Testing times

  • 26/05/2016
  • By Bruce Newton
  • Virgin Australia Supercars Championship

Despite a hit and run testing raid before the Woodstock Winton SuperSprint, Jamie Whincup has admitted he and the Red Bull team remain mystified by their inability to extract race-winning pace from their Holden Commodores at the country Victorian track.

Whincup and engineer David Cauchi joined Triple Eight Race Engineering customer Team 18 for its test at Winton two weeks ago, sharing the Preston Hire Racing Commodore VF with regular driver Lee Holdsworth.

But the knowledge gleaned from the test didn’t do Whincup, his Red Bull team-mate Shane van Gisbergen or Team Vortex’s Craig Lowndes much good.

Whincup qualified 9-8 for the two soft tyre races and then finished fifth and ninth, dropping from second to third in the championship in the process.

Van Gisbergen qualified 11-12, finished 9-4 in the races and stayed fifth in the drivers’ championship.

Lowndes qualified 14-3 and went 15-8 in the races, dropping from first to third in the championship as a result.

On Saturday the factory team’s chase for pace was underlined by the fact Holdsworth was the highest qualifier in a T8 car in qualifying, a fact he reminded absent team owner Roland Dane of in a post-session FOX SPORTS interview.

It is now four years since Triple Eight last won a race at Winton, having never claimed victory in the NewGen (Car of the Future) era.

Not even the new high-grip surface at the 3.0km track, which has the lowest speed average in the championship, helped them to break their drought.

“There are no excuses with the new surface,” Whincup told supercars.com. “We were up and down, we showed promise and then didn’t. All in all, there was not enough pace and you can’t do good things if you have got no pace.

“We were quick and we were quick at certain parts of qualifying, so we showed promise but we couldn’t piece it all together. It’s not like it (Winton) doesn’t suit our cars, if that was the case we wouldn’t be fast at times.

“It’s just the job we did. We didn’t do a good enough job.”

Whincup said the help extended to Charlie Schwerkolt’s privateer team pre-event had been beneficial but he claimed no knowledge of the stir his visit had caused.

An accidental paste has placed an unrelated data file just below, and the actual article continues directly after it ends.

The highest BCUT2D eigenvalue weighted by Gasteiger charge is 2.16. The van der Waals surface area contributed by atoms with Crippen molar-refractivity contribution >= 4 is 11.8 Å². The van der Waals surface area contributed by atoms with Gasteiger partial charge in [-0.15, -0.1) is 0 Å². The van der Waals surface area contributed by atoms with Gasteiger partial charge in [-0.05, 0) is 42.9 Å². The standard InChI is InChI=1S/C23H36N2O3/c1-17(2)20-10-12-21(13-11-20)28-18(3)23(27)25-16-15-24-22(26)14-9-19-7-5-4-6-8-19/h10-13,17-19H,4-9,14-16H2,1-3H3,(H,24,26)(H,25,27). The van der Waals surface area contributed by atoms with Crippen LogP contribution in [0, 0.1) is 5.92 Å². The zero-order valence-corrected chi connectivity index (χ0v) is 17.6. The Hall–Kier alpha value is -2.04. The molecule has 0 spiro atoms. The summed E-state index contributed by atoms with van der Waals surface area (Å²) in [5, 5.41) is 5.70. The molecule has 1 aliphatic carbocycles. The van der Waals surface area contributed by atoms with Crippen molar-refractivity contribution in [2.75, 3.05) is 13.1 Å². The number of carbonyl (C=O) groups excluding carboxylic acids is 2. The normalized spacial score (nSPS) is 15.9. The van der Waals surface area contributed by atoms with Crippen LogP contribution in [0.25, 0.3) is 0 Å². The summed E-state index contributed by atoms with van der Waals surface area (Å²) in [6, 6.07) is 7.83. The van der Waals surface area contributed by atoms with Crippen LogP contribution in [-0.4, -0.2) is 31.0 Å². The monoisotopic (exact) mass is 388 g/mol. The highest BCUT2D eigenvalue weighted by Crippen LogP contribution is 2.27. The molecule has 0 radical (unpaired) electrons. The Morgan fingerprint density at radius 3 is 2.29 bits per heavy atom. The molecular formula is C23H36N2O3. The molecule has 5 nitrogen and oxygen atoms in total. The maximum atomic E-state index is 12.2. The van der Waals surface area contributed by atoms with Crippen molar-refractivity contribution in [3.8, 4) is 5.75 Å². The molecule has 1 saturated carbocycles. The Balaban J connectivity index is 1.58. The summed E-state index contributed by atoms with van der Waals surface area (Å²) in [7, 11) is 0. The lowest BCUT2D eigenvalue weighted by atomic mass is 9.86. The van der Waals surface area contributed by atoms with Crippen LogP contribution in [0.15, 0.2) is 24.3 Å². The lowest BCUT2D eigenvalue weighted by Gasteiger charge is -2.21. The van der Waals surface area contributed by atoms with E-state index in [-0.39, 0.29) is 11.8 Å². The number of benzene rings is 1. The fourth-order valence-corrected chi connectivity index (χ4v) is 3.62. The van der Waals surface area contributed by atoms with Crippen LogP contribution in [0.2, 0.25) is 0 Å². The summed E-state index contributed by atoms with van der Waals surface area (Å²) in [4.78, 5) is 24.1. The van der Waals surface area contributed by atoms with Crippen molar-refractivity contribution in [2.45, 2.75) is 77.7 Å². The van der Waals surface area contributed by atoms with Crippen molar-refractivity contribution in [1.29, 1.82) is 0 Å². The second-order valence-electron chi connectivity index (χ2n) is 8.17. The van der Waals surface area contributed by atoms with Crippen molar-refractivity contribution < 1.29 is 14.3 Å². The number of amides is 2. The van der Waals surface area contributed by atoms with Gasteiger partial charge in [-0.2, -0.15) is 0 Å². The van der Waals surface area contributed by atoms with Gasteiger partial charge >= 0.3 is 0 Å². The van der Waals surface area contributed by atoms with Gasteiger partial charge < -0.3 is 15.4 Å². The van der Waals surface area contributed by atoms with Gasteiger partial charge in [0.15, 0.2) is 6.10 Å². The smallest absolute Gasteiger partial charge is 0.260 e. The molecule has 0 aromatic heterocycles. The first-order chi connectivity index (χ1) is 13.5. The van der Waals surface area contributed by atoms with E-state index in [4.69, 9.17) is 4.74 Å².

“I didn’t hear about that,” Whincup insisted. “Car 18 wanted some help and we come down here and gave them some help and tried to set their car up.

“Of course it’s a good thing for us to drive on the track, and a good thing for them. That’s the game, that’s part of the game. It’s no secret, we didn’t secretly come here.

“We were asked by our customer to come and help them out and that’s what we did. It was a great thing for us to too because we got a bit of a feel for what the track is all about.”

Whincup will take part in category tyre testing and an official team test at Ipswich before the next championship event, the Darwin Triple Crown, on June 17-19. He had a poor outing at the Northern Territory track last year, which resulted in Cauchi being temporarily demoted to data engineer and team manager Mark Dutton stepping back in as his engineer.

There is no prospect of that happening this year, with Whincup competitive in the championship and describing their relationship as “going as strong as we have ever been”.

But Whincup admits he is frustrated by his inability to break through for another win since saluting in the very first championship race at the Clipsal 500 back in March.

“For me this part of the year is about trying to win races and we have only won one, so that’s disappointing,” he said.

“We have definitely under-performed. I don’t want to be ‘Mr Consistent’, I want to go out there and win races.

“So I am glad we are hanging in there with the pace we have had. But we have to improved our pace and that’s the be-all and end-all.”

Whincup was cautious in his assessment of T8’s new three-car structure, playing down any possible impact that might be having on his pace.

“It should be an advantage, but I am not sure whether it is or not. There is no detriment to the team with three cars. Maybe we could do a better job there, but as I say we are not any worse off.

“But I am not sure if we are any better off.”

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